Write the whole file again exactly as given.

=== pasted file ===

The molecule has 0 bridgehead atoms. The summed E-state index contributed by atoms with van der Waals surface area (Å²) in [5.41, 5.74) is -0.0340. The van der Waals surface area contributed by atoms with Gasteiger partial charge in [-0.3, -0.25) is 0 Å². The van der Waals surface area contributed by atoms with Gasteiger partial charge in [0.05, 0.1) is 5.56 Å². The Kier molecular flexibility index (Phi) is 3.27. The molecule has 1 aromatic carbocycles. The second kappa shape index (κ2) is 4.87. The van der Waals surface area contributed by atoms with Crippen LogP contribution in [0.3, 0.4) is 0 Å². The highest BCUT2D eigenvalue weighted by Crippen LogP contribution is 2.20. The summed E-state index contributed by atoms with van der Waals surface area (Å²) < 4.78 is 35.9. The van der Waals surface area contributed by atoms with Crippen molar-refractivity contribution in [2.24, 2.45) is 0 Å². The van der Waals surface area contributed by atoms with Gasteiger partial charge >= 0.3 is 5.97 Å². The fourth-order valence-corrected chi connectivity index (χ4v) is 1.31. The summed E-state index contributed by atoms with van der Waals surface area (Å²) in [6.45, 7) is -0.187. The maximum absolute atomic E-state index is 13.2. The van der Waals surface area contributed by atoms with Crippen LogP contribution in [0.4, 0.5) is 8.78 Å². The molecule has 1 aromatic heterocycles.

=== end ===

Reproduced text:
The molecule has 0 bridgehead atoms. The summed E-state index contributed by atoms with van der Waals surface area (Å²) in [5.41, 5.74) is -0.0340. The van der Waals surface area contributed by atoms with Gasteiger partial charge in [-0.3, -0.25) is 0 Å². The van der Waals surface area contributed by atoms with Gasteiger partial charge in [0.05, 0.1) is 5.56 Å². The Kier molecular flexibility index (Phi) is 3.27. The molecule has 1 aromatic carbocycles. The second kappa shape index (κ2) is 4.87. The van der Waals surface area contributed by atoms with Crippen LogP contribution in [0.3, 0.4) is 0 Å². The highest BCUT2D eigenvalue weighted by Crippen LogP contribution is 2.20. The summed E-state index contributed by atoms with van der Waals surface area (Å²) < 4.78 is 35.9. The van der Waals surface area contributed by atoms with Crippen molar-refractivity contribution in [2.24, 2.45) is 0 Å². The van der Waals surface area contributed by atoms with Gasteiger partial charge >= 0.3 is 5.97 Å². The fourth-order valence-corrected chi connectivity index (χ4v) is 1.31. The summed E-state index contributed by atoms with van der Waals surface area (Å²) in [6.45, 7) is -0.187. The maximum absolute atomic E-state index is 13.2. The van der Waals surface area contributed by atoms with Crippen LogP contribution in [0.4, 0.5) is 8.78 Å². The molecule has 1 aromatic heterocycles.